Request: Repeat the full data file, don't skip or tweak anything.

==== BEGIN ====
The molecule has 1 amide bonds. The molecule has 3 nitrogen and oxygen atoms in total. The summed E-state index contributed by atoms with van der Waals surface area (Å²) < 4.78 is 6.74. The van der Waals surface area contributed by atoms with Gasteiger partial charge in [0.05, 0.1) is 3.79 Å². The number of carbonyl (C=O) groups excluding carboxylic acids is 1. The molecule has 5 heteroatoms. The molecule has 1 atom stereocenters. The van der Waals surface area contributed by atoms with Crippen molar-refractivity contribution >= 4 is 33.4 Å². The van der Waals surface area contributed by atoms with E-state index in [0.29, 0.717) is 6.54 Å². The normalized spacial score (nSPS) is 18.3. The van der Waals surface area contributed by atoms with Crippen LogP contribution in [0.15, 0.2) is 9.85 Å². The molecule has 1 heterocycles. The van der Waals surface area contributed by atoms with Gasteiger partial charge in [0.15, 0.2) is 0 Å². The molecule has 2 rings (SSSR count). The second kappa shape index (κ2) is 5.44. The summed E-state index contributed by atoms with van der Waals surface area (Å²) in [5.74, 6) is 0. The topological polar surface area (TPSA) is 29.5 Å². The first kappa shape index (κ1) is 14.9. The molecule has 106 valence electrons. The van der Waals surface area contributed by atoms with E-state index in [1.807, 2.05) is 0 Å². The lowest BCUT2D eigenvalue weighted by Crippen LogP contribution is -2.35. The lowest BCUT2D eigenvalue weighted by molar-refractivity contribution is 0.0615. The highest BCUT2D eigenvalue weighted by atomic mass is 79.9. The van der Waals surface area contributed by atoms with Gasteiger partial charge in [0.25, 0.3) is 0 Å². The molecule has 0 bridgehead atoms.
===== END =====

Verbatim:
The molecule has 1 amide bonds. The molecule has 3 nitrogen and oxygen atoms in total. The summed E-state index contributed by atoms with van der Waals surface area (Å²) < 4.78 is 6.74. The van der Waals surface area contributed by atoms with Gasteiger partial charge in [0.05, 0.1) is 3.79 Å². The number of carbonyl (C=O) groups excluding carboxylic acids is 1. The molecule has 5 heteroatoms. The molecule has 1 atom stereocenters. The van der Waals surface area contributed by atoms with Crippen molar-refractivity contribution >= 4 is 33.4 Å². The van der Waals surface area contributed by atoms with E-state index in [0.29, 0.717) is 6.54 Å². The normalized spacial score (nSPS) is 18.3. The van der Waals surface area contributed by atoms with Crippen LogP contribution in [0.15, 0.2) is 9.85 Å². The molecule has 1 heterocycles. The van der Waals surface area contributed by atoms with Gasteiger partial charge in [0.15, 0.2) is 0 Å². The molecule has 2 rings (SSSR count). The second kappa shape index (κ2) is 5.44. The summed E-state index contributed by atoms with van der Waals surface area (Å²) in [5.74, 6) is 0. The topological polar surface area (TPSA) is 29.5 Å². The first kappa shape index (κ1) is 14.9. The molecule has 106 valence electrons. The van der Waals surface area contributed by atoms with E-state index in [1.807, 2.05) is 0 Å². The lowest BCUT2D eigenvalue weighted by Crippen LogP contribution is -2.35. The lowest BCUT2D eigenvalue weighted by molar-refractivity contribution is 0.0615. The highest BCUT2D eigenvalue weighted by atomic mass is 79.9. The van der Waals surface area contributed by atoms with Gasteiger partial charge in [0.25, 0.3) is 0 Å². The molecule has 0 bridgehead atoms.